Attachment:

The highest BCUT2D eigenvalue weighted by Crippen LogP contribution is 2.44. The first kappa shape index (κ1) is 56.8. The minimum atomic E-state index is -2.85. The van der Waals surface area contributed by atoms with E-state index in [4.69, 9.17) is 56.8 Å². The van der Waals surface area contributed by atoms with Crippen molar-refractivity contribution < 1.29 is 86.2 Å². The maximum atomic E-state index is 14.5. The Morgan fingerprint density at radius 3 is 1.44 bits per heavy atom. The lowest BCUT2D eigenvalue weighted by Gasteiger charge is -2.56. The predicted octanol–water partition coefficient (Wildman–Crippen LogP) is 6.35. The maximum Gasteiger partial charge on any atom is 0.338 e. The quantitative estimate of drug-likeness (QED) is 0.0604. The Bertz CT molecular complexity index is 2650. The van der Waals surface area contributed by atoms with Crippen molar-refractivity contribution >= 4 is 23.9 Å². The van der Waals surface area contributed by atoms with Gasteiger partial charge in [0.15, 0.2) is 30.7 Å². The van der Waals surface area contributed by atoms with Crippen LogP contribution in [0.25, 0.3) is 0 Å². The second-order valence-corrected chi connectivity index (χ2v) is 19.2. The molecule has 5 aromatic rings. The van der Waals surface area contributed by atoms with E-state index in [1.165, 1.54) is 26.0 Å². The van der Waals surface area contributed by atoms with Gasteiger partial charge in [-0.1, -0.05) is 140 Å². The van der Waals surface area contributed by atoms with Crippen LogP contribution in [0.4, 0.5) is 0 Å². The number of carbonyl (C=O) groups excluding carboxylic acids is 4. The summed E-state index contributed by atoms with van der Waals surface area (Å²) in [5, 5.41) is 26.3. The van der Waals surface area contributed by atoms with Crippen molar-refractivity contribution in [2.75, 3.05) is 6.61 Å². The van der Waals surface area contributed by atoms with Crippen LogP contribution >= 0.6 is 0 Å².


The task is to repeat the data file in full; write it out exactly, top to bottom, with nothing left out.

The highest BCUT2D eigenvalue weighted by Crippen LogP contribution is 2.44. The first kappa shape index (κ1) is 56.8. The minimum atomic E-state index is -2.85. The van der Waals surface area contributed by atoms with E-state index in [4.69, 9.17) is 56.8 Å². The van der Waals surface area contributed by atoms with Crippen molar-refractivity contribution < 1.29 is 86.2 Å². The maximum atomic E-state index is 14.5. The Morgan fingerprint density at radius 3 is 1.44 bits per heavy atom. The lowest BCUT2D eigenvalue weighted by Gasteiger charge is -2.56. The predicted octanol–water partition coefficient (Wildman–Crippen LogP) is 6.35. The maximum Gasteiger partial charge on any atom is 0.338 e. The quantitative estimate of drug-likeness (QED) is 0.0604. The Bertz CT molecular complexity index is 2650. The van der Waals surface area contributed by atoms with Crippen molar-refractivity contribution >= 4 is 23.9 Å². The van der Waals surface area contributed by atoms with Gasteiger partial charge in [0.15, 0.2) is 30.7 Å². The van der Waals surface area contributed by atoms with Crippen LogP contribution in [0.25, 0.3) is 0 Å². The second-order valence-corrected chi connectivity index (χ2v) is 19.2. The molecule has 5 aromatic rings. The van der Waals surface area contributed by atoms with E-state index in [1.165, 1.54) is 26.0 Å². The van der Waals surface area contributed by atoms with Gasteiger partial charge in [-0.1, -0.05) is 140 Å². The van der Waals surface area contributed by atoms with Crippen LogP contribution in [0.4, 0.5) is 0 Å². The number of carbonyl (C=O) groups excluding carboxylic acids is 4. The summed E-state index contributed by atoms with van der Waals surface area (Å²) in [5, 5.41) is 26.3. The van der Waals surface area contributed by atoms with Crippen molar-refractivity contribution in [2.75, 3.05) is 6.61 Å². The van der Waals surface area contributed by atoms with Crippen LogP contribution >= 0.6 is 0 Å².